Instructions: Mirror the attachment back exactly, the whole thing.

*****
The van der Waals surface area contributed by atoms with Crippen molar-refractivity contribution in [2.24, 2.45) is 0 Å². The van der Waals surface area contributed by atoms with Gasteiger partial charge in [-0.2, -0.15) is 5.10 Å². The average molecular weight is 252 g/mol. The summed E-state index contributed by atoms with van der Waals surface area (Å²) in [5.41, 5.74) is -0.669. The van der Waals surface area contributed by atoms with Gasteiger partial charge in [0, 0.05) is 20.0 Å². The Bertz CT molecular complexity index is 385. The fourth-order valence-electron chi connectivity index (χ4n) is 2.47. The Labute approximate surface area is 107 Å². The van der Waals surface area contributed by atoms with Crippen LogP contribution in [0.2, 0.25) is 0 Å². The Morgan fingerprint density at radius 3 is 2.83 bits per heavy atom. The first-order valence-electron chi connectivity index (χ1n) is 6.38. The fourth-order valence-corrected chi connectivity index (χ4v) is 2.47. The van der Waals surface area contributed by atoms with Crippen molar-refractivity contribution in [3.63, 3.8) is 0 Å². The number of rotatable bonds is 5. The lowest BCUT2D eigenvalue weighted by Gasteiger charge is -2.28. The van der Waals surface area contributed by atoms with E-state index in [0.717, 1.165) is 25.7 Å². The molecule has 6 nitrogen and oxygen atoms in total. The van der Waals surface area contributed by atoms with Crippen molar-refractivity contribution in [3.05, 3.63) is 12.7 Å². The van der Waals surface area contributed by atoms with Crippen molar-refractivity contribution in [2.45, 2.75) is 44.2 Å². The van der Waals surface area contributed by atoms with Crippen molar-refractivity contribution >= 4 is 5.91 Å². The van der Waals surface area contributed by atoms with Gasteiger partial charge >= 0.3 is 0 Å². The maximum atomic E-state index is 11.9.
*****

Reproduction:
The van der Waals surface area contributed by atoms with Crippen molar-refractivity contribution in [2.24, 2.45) is 0 Å². The van der Waals surface area contributed by atoms with Gasteiger partial charge in [-0.2, -0.15) is 5.10 Å². The average molecular weight is 252 g/mol. The summed E-state index contributed by atoms with van der Waals surface area (Å²) in [5.41, 5.74) is -0.669. The van der Waals surface area contributed by atoms with Gasteiger partial charge in [0, 0.05) is 20.0 Å². The Bertz CT molecular complexity index is 385. The fourth-order valence-electron chi connectivity index (χ4n) is 2.47. The Labute approximate surface area is 107 Å². The van der Waals surface area contributed by atoms with Crippen LogP contribution in [0.2, 0.25) is 0 Å². The Morgan fingerprint density at radius 3 is 2.83 bits per heavy atom. The first-order valence-electron chi connectivity index (χ1n) is 6.38. The fourth-order valence-corrected chi connectivity index (χ4v) is 2.47. The van der Waals surface area contributed by atoms with Crippen molar-refractivity contribution in [3.63, 3.8) is 0 Å². The number of rotatable bonds is 5. The lowest BCUT2D eigenvalue weighted by Gasteiger charge is -2.28. The van der Waals surface area contributed by atoms with E-state index in [0.717, 1.165) is 25.7 Å². The molecule has 6 nitrogen and oxygen atoms in total. The van der Waals surface area contributed by atoms with Crippen molar-refractivity contribution in [3.05, 3.63) is 12.7 Å². The van der Waals surface area contributed by atoms with Crippen molar-refractivity contribution in [2.45, 2.75) is 44.2 Å². The van der Waals surface area contributed by atoms with Crippen molar-refractivity contribution >= 4 is 5.91 Å². The van der Waals surface area contributed by atoms with Gasteiger partial charge >= 0.3 is 0 Å². The maximum atomic E-state index is 11.9.